In 2013 Pennsylvania resident Shaneen Allen spent 48 days in jail for carrying a handgun into New Jersey while holding a valid Pennsylvania concealed carry license. Though eventually pardoned by Gov. Christie, she faced a minimum of three years in prison and hefty fines for her mistake.
Today Allen has become the face of the Concealed Carry Reciprocity Act of 2017. Republicans have cited her experience as they argue for allowing concealed carry permit holders to take their firearms across state lines without fear of prosecution.
“Hopefully I’ll be at the White House next to (President) Trump signing this bill,” Allen told ABC News. “Republicans put their money where their mouth was.”
Republicans designed the Reciprocity Act to protect people like Allen who hold valid CCLs in their state of residence but travel into more restrictive states for work or pleasure. These individuals, proponents argue, should not face harsh punishments if they mistakenly bring their handgun across state lines.
Under the current system, some states accept CCLs from other states, but some do not. The permit holder must determine the laws in the states they wish to travel. The Reciprocity Act would turn CCLs into a legal document much like a driver’s license. A valid CCL in one state must be accepted by law enforcement officers in any other state.
Allen told ABC that she thought her CCL was “just like a driver’s license.” While her reasoning is understandable, the mother of two nearly became a convicted felon for her mistake. She was pulled over on the Atlantic City Expressway for making an unsafe lane change, but was arrested when she told the officer she was carrying a handgun under a valid Pennsylvania CCL.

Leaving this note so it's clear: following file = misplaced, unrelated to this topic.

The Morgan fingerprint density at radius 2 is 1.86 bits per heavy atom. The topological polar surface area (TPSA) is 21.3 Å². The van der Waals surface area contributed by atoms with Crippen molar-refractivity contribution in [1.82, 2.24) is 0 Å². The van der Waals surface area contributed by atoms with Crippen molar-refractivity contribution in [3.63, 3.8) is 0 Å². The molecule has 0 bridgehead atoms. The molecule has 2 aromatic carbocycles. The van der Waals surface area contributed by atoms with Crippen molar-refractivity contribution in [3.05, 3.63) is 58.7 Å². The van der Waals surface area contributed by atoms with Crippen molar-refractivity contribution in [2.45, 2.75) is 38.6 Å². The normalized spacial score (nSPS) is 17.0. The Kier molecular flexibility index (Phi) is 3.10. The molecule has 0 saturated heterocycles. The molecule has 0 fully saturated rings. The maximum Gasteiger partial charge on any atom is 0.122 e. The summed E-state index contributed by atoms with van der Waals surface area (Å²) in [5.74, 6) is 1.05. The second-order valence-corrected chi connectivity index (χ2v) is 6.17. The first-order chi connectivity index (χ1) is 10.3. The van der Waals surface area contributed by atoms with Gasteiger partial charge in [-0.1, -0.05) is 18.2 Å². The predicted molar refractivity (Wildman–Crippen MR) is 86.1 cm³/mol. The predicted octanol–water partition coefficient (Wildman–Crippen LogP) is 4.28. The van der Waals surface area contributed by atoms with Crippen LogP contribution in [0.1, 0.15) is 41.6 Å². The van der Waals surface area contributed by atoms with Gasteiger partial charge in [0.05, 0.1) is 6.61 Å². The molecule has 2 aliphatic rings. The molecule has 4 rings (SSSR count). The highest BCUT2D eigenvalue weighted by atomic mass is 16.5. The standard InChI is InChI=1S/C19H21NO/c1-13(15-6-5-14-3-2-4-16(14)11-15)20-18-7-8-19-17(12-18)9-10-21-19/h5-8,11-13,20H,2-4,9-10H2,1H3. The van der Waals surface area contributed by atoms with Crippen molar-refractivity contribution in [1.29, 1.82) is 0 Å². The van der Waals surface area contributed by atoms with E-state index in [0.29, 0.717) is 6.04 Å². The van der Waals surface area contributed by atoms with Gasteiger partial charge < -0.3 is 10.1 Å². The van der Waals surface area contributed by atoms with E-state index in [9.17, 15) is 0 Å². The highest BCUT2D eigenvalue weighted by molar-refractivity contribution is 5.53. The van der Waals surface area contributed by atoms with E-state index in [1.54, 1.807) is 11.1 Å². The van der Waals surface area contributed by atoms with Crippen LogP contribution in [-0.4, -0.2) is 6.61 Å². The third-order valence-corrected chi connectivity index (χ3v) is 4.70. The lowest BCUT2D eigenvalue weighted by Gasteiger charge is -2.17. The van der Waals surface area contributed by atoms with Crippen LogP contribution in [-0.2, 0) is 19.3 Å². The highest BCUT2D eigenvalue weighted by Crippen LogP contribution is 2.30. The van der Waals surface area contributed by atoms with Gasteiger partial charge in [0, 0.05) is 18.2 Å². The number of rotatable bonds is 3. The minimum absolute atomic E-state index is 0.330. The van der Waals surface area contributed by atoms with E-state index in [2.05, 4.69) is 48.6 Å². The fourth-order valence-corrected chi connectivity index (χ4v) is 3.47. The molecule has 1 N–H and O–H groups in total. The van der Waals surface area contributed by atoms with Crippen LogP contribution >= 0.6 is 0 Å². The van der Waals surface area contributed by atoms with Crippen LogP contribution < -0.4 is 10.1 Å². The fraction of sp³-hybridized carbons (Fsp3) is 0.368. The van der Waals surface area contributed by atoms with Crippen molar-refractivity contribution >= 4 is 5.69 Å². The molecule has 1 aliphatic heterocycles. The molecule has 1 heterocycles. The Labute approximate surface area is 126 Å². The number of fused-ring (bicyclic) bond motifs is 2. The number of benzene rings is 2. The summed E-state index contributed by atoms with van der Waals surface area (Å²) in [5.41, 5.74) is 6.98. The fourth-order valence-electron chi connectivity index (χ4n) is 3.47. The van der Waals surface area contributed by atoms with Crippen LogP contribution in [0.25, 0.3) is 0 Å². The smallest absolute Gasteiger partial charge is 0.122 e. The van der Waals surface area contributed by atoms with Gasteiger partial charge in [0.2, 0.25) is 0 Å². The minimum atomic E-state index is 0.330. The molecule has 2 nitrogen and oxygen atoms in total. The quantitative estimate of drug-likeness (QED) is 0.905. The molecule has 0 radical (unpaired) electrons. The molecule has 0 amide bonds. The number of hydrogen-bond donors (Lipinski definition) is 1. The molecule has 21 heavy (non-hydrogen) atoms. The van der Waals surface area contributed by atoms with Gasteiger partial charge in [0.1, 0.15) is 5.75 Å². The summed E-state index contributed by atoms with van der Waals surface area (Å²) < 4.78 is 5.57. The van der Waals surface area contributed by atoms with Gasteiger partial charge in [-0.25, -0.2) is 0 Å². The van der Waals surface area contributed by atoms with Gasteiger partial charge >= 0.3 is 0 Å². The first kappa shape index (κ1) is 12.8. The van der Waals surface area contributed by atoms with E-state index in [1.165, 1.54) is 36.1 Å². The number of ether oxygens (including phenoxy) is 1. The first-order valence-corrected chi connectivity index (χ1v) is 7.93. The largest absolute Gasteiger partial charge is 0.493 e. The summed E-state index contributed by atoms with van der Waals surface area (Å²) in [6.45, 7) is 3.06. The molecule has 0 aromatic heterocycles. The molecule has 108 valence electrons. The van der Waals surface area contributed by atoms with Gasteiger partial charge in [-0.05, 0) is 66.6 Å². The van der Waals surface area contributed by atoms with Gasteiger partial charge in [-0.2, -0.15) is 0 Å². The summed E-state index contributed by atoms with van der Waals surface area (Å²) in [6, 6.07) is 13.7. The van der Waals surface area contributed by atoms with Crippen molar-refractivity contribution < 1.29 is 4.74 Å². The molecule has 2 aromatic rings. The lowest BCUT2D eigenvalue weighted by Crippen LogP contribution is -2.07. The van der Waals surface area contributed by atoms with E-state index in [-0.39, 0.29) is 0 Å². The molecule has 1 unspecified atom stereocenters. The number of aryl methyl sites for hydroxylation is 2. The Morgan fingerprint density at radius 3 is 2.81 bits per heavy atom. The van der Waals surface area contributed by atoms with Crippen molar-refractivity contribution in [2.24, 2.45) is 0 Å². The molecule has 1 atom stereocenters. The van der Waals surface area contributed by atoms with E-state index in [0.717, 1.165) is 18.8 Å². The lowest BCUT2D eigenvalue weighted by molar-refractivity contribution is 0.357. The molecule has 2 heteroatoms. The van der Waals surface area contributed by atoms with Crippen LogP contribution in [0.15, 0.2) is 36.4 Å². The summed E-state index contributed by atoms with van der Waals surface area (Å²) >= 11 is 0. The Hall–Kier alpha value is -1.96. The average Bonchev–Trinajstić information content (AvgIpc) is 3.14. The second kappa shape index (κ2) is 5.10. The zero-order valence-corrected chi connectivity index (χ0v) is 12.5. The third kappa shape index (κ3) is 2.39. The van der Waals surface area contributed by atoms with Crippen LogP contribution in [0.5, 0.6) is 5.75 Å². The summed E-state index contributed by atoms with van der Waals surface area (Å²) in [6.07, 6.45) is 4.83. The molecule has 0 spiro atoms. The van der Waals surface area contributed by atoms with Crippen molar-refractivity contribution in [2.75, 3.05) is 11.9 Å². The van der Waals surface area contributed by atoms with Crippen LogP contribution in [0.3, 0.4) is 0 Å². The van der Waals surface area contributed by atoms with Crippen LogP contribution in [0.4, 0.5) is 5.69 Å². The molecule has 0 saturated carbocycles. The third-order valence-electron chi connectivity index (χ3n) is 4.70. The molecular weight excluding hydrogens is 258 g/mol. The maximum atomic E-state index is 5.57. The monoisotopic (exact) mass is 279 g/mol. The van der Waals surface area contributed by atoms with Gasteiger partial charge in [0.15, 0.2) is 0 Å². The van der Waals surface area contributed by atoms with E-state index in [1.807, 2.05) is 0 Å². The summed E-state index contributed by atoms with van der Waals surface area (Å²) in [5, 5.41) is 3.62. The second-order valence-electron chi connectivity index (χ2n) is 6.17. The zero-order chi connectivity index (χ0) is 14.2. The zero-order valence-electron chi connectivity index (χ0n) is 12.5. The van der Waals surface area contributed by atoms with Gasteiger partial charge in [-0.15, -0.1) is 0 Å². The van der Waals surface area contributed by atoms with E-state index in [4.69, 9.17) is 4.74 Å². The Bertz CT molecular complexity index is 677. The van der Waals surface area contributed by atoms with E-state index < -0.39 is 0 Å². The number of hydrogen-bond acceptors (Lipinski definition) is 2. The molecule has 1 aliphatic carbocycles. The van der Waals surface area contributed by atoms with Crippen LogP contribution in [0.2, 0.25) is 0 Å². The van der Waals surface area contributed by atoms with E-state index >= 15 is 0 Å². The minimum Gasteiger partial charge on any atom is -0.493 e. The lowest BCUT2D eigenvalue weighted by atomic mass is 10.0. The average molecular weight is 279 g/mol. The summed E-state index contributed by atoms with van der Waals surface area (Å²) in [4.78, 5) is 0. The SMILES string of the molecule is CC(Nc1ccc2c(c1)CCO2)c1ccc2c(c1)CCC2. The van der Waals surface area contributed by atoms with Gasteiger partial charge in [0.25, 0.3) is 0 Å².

She spent nearly two months in jail before she was admitted to a pretrial intervention program. New Jersey Gov. Chris Christie interviewed and pardoned her in 2015, ending a two-year ordeal that garnered national attention.
“When you see the system go wrong in the life of a real person it becomes more compelling,” GOP New Jersey Rep. Tom MacArthur told ABC News after meeting with Allen and voting for the legislation. “The woman did nothing wrong and yet her family was thrown into real chaos.”
To those who argue that expanding concealed carry laws would give criminals more opportunities to carry firearms, Allen points out that criminals carry firearms with or without National Reciprocity.
“All I can say is I pray for them. Crime is everywhere,” she said. “Every person that is carrying could possibly save your life. A crime could happen anywhere.”